Jumper and The Bourne Identity director Doug Liman should be used to lead characters that either magically disappear and reappear, or claim to be something that they’re not.
So it’s no wonder that Lionsgate has chosen him to helm a feature film adaption of Jack Finneys’ 1970 time-hopping illustrated novel Time and Again.
Described as a romantic time travel story, it follows Simon (Si) Morley, who in an attempt to help his girlfriend resolve a century old mystery, volunteers for a military experiment that sends him back to 1882. But there Morley meets and falls in love with another young woman, and so finds himself torn between two worlds and two women.
Finney’s novel has had a troubled history in making it to the big screen. Robert Redford unsuccessfully attempted the most high profile adaptation back in in the mid-90’s, but there have been several other stabs at developing it as either a feature film or TV series over the years. Conversely, Finney’s earlier novel, The Body Snatchers, has seen multiple adaptations in multiple formats over the last few decades. Lets hope that now that Lionsgate has the rights, that they have better success with it.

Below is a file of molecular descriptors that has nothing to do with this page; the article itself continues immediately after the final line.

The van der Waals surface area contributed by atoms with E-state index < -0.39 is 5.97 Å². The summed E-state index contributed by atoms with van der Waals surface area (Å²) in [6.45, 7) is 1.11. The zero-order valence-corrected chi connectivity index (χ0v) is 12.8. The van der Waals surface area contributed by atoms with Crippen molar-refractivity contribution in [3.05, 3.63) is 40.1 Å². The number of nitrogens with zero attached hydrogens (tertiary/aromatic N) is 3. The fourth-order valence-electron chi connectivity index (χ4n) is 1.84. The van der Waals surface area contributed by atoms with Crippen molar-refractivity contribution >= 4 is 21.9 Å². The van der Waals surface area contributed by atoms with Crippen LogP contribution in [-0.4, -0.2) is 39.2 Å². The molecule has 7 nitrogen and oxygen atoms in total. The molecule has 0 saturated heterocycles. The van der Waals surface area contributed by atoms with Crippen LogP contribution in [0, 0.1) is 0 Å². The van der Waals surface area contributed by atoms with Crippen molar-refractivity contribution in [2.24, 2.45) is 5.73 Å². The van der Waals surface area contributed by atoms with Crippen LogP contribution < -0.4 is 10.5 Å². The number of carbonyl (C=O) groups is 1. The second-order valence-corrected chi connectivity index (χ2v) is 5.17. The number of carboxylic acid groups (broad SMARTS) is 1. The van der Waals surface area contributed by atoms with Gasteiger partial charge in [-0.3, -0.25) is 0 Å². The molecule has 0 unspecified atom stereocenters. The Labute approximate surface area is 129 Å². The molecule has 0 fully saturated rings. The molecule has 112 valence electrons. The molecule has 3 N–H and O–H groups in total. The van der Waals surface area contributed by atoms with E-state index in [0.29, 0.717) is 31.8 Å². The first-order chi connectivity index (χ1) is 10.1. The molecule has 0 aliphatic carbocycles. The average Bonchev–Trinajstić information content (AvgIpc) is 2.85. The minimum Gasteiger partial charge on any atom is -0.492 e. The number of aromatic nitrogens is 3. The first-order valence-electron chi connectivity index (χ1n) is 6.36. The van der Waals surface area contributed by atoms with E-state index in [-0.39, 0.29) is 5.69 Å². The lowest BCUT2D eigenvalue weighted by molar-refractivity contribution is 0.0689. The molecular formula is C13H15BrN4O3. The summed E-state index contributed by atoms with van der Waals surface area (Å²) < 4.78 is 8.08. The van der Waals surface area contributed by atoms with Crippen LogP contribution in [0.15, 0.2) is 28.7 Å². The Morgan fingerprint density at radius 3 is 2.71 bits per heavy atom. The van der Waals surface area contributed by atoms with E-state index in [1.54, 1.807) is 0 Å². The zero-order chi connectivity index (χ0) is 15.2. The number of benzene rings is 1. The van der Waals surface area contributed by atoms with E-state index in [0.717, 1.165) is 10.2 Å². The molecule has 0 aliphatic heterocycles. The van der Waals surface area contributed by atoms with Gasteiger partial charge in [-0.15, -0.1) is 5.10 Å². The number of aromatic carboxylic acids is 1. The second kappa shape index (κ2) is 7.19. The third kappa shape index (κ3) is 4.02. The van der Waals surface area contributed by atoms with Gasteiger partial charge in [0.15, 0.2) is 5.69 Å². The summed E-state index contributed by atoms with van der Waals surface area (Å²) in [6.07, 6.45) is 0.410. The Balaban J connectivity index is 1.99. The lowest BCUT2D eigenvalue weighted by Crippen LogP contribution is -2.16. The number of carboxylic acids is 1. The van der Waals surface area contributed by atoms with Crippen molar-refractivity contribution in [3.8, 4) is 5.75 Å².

There’s been no talk of a possible cast yet, and with Liman about to start work with another big budget science fiction spectacular in the form of Tom Cruise’s All You Need is Kill, it’s not quite sure when the cameras will start rolling on this one.
Here’s the synopsis of the book:
“Sleep. And when you awake everything you know of the twentieth century will be gone from your mind. Tonight is January 21, 1882. There are no such things as automobiles, no planes, computers, television. ‘Nuclear’ appears in no dictionary. You have never heard the name Richard Nixon.”
Did illustrator Si Morley really step out of his twentieth-century apartment one night — right into the winter of 1882? The U.S. Government believed it, especially when Si returned with a portfolio of brand-new sketches and tintype photos of a world that no longer existed — or did it?
Last Updated: July 27, 2012